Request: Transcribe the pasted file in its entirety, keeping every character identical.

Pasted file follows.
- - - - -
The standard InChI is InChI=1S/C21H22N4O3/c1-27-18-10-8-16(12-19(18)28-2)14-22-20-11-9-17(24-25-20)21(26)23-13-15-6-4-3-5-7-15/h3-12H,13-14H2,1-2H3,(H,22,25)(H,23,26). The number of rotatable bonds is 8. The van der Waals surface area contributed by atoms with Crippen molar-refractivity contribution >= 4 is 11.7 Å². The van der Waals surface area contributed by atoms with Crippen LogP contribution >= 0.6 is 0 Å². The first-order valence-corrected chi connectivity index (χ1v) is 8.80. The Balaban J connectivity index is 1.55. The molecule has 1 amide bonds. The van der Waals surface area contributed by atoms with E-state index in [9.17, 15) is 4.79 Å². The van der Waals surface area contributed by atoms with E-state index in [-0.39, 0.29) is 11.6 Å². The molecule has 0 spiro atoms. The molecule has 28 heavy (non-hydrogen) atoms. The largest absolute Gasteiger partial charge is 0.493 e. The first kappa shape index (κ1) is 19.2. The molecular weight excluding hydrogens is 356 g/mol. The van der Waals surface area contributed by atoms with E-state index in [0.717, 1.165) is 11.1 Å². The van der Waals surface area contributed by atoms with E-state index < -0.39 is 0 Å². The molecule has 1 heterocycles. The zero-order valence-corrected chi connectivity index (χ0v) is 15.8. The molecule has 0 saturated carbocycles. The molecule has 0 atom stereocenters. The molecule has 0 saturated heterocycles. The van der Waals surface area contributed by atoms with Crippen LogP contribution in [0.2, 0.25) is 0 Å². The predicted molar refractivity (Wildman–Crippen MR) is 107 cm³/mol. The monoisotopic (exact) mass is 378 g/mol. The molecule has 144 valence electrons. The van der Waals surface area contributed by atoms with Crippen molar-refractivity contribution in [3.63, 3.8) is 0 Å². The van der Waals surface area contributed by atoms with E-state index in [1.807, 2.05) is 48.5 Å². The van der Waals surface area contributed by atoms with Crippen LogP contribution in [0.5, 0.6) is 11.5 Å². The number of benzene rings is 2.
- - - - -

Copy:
The standard InChI is InChI=1S/C21H22N4O3/c1-27-18-10-8-16(12-19(18)28-2)14-22-20-11-9-17(24-25-20)21(26)23-13-15-6-4-3-5-7-15/h3-12H,13-14H2,1-2H3,(H,22,25)(H,23,26). The number of rotatable bonds is 8. The van der Waals surface area contributed by atoms with Crippen molar-refractivity contribution >= 4 is 11.7 Å². The van der Waals surface area contributed by atoms with Crippen LogP contribution >= 0.6 is 0 Å². The first-order valence-corrected chi connectivity index (χ1v) is 8.80. The Balaban J connectivity index is 1.55. The molecule has 1 amide bonds. The van der Waals surface area contributed by atoms with E-state index in [9.17, 15) is 4.79 Å². The van der Waals surface area contributed by atoms with E-state index in [-0.39, 0.29) is 11.6 Å². The molecule has 0 spiro atoms. The molecule has 28 heavy (non-hydrogen) atoms. The largest absolute Gasteiger partial charge is 0.493 e. The first kappa shape index (κ1) is 19.2. The molecular weight excluding hydrogens is 356 g/mol. The van der Waals surface area contributed by atoms with E-state index in [0.717, 1.165) is 11.1 Å². The van der Waals surface area contributed by atoms with E-state index < -0.39 is 0 Å². The molecule has 1 heterocycles. The zero-order valence-corrected chi connectivity index (χ0v) is 15.8. The molecule has 0 saturated carbocycles. The molecule has 0 atom stereocenters. The molecule has 0 saturated heterocycles. The van der Waals surface area contributed by atoms with Crippen LogP contribution in [0.2, 0.25) is 0 Å². The predicted molar refractivity (Wildman–Crippen MR) is 107 cm³/mol. The monoisotopic (exact) mass is 378 g/mol. The molecule has 144 valence electrons. The van der Waals surface area contributed by atoms with Crippen molar-refractivity contribution in [3.63, 3.8) is 0 Å². The van der Waals surface area contributed by atoms with E-state index in [1.807, 2.05) is 48.5 Å². The van der Waals surface area contributed by atoms with Crippen LogP contribution in [0.5, 0.6) is 11.5 Å². The number of benzene rings is 2.